(WASHINGTON) — Former Oath Keeper Ray Epps was sentenced to one year of probation on Tuesday for his role during the attack at the Capitol on Jan. 6.
In addition to the year of probation, Epps received a $25 fine, $500 restitution and 100 hours of community service.
Before his sentencing, Epps said that he never should have believed claims that the 2020 election was stolen.
“Truth is not always found in the places I used to trust,” Epps said in court on Tuesday, appearing virtually and noting that what he called “Trump cult” turned on him.
The former Oath Keeper pleaded guilty last year to a misdemeanor charge of disorderly conduct on restricted grounds. Epps faced a maximum of one year in prison and one year of probation. Prosecutors had asked that he serve six months of prison.
Epps was sentenced Tuesday as former President Donald Trump — who himself echoed conspiracy theories that Epps was an undercover government agent — appeared in court for his arguments on his claims of presidential immunity.
That conspiracy theory was later debunked, and Epps filed a defamation lawsuit against Fox News in 2023 over attacks against him by former host Tucker Carlson.
Fox News has moved to dismiss the suit arguing that the statements were opinion and not defamatory facts. That motion is reportedly pending a hearing.
Prosecutors called out those who they say “falsely called out Mr. Epps as an FBI plant.”
“They have publicly blamed Mr. Epps for what happened that day and for other persons being charged and convicted. Their lies have led to real threats against Mr. Epps, his wife, and his family,” the government said.
Prosecutors noted at length that Epps never entered the Capitol and did not charge him with engaging in any violence or destruction on Jan. 6.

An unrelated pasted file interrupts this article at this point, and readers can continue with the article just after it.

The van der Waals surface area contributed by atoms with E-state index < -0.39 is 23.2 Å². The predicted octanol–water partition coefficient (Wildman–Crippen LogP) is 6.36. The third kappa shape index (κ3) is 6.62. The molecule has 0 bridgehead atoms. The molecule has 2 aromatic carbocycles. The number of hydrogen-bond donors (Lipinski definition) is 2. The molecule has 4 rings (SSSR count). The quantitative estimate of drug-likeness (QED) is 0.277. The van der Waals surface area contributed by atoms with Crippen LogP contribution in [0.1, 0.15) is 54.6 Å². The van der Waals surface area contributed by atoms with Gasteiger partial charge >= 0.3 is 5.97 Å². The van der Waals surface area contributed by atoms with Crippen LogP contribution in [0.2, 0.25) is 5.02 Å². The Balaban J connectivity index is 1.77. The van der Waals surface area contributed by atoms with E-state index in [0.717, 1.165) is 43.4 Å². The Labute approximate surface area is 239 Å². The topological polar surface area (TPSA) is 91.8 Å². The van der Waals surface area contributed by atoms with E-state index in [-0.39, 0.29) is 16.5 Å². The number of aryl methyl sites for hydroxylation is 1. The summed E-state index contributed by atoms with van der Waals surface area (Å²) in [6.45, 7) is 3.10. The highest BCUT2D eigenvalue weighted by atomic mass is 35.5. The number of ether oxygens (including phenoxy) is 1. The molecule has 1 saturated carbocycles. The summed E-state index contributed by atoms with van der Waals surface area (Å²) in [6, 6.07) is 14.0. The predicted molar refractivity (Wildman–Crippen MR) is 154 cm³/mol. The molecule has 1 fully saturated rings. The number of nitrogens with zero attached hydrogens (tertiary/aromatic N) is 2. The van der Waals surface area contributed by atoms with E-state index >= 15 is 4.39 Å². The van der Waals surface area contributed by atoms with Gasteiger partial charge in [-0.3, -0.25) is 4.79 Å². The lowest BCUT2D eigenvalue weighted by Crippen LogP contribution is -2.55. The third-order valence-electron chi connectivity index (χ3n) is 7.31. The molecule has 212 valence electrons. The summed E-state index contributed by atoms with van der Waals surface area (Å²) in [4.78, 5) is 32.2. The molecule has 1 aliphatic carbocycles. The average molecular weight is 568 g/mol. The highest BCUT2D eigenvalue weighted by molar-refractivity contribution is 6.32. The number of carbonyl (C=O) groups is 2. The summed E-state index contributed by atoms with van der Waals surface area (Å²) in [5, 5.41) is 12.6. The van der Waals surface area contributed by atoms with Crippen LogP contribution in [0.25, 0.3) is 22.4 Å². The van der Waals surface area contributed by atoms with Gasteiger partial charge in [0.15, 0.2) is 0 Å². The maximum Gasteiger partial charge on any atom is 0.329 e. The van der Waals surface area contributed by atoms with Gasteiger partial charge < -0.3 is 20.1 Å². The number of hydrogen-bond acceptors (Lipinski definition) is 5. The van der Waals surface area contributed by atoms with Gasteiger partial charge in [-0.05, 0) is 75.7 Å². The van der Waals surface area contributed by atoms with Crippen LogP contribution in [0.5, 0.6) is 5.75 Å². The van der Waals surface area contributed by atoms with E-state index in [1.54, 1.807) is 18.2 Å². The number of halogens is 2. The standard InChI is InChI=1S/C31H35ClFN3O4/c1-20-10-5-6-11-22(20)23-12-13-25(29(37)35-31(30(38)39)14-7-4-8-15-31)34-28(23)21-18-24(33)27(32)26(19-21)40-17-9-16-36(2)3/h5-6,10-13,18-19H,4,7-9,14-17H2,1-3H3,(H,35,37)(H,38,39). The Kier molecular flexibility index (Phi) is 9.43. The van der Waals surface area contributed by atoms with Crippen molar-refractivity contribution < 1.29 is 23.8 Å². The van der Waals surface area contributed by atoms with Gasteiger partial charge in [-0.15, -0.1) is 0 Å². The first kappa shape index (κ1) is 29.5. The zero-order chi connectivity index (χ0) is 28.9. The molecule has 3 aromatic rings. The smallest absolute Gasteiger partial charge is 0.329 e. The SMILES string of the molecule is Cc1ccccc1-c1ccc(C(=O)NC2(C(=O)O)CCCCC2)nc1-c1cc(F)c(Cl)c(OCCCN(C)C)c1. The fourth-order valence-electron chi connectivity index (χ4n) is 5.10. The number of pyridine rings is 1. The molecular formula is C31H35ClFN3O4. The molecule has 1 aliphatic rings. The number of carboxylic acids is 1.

“This guy was trying to turn people against me. … He was calling me ‘boomer,’ and it’s his generation’s fault that we’re in the position we’re in,” Epps told investigators.
Epps turned himself in to the FBI and voluntarily sat for an interview with the FBI and publicly testified before the House Select Committee in January 2022. He had no prior arrests.
But prosecutors maintained that Epps should still receive jail time for his role.
“He didn’t start the riot. He made it worse,” prosecutor Michael Gordon told the judge.
Prosecutors tried to paint Epps as “eager to take advantage of others” and argued that by joining the riot, Epps “did the exact same thing he was accusing Antifa of being responsible for.”
Prosecutors, defense attorneys and the judge all agreed on one point: that Epps’ world was upended after Jan. 6.
Prosecutors argued on Tuesday that “Ray Epps has been unfairly scapegoated” in the aftermath of Jan. 6, despite their contention that “he is not innocent.”
“While many defendants have been vilified in a way unique to Jan. 6, you seem to be the first to have suffered for what you didn’t do,” Chief Judge James Boasberg said during sentencing.
Boasberg noted that Epps “had to live life like a fugitive because of lies others spread.” Epps now lives in a trailer in the woods, his attorney, Edward Ungvarsky, wrote in a court filing.
An attorney for Epps wrote in a court document that Epps “has been attacked, defamed, and vilified — and after a decision that his actions at the Capitol did not warrant prosecution, a 180-degree turnaround by the government, with the threat of a request for prison time, after his name became dragged through the mud by right-wing political dramaturges who used the (correct) lack of prosecution as a social media and public cudgel against the Garland Justice Department.”
Epps vowed to dedicate the rest of his life to fighting for the truth, including debunking accusations of election deniers.
In September 2023, Ungvarsky asked that Epps be allowed to keep his firearms, despite the standard requirement that defendants turn in their guns. Boasberg denied the request but invited Ungvarsky to file a motion and said he would consider it in this case.
Epps will be able to freely travel with no restrictions.
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